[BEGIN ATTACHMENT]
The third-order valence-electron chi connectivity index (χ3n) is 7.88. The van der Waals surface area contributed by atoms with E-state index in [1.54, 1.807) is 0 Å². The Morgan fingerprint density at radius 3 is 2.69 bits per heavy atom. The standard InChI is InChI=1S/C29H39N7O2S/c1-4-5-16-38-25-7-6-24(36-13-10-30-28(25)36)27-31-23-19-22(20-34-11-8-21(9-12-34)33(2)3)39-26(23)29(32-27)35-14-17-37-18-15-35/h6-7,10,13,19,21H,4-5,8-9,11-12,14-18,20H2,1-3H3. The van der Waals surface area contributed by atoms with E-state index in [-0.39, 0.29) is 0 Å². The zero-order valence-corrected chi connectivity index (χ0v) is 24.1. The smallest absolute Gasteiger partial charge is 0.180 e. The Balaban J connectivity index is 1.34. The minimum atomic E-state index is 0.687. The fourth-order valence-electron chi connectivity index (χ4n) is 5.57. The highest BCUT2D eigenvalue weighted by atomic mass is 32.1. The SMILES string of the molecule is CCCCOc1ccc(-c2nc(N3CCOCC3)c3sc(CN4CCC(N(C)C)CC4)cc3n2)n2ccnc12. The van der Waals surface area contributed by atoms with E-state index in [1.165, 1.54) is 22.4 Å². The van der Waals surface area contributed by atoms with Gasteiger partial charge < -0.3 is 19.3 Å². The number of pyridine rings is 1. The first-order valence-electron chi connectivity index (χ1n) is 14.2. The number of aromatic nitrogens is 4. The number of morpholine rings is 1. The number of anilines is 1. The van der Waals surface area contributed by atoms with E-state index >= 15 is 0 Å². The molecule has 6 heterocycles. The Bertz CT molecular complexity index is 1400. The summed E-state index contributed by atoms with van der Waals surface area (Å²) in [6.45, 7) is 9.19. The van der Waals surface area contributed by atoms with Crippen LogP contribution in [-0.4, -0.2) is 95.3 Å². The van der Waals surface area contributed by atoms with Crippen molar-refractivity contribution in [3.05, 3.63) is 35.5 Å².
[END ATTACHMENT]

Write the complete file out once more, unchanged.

The third-order valence-electron chi connectivity index (χ3n) is 7.88. The van der Waals surface area contributed by atoms with E-state index in [1.54, 1.807) is 0 Å². The Morgan fingerprint density at radius 3 is 2.69 bits per heavy atom. The standard InChI is InChI=1S/C29H39N7O2S/c1-4-5-16-38-25-7-6-24(36-13-10-30-28(25)36)27-31-23-19-22(20-34-11-8-21(9-12-34)33(2)3)39-26(23)29(32-27)35-14-17-37-18-15-35/h6-7,10,13,19,21H,4-5,8-9,11-12,14-18,20H2,1-3H3. The van der Waals surface area contributed by atoms with E-state index in [-0.39, 0.29) is 0 Å². The zero-order valence-corrected chi connectivity index (χ0v) is 24.1. The smallest absolute Gasteiger partial charge is 0.180 e. The Balaban J connectivity index is 1.34. The minimum atomic E-state index is 0.687. The fourth-order valence-electron chi connectivity index (χ4n) is 5.57. The highest BCUT2D eigenvalue weighted by atomic mass is 32.1. The SMILES string of the molecule is CCCCOc1ccc(-c2nc(N3CCOCC3)c3sc(CN4CCC(N(C)C)CC4)cc3n2)n2ccnc12. The van der Waals surface area contributed by atoms with E-state index in [1.165, 1.54) is 22.4 Å². The van der Waals surface area contributed by atoms with Gasteiger partial charge < -0.3 is 19.3 Å². The number of pyridine rings is 1. The first-order valence-electron chi connectivity index (χ1n) is 14.2. The number of aromatic nitrogens is 4. The number of morpholine rings is 1. The number of anilines is 1. The van der Waals surface area contributed by atoms with E-state index >= 15 is 0 Å². The molecule has 6 heterocycles. The Bertz CT molecular complexity index is 1400. The summed E-state index contributed by atoms with van der Waals surface area (Å²) in [6.45, 7) is 9.19. The van der Waals surface area contributed by atoms with Crippen LogP contribution in [-0.4, -0.2) is 95.3 Å². The van der Waals surface area contributed by atoms with Crippen molar-refractivity contribution in [3.05, 3.63) is 35.5 Å².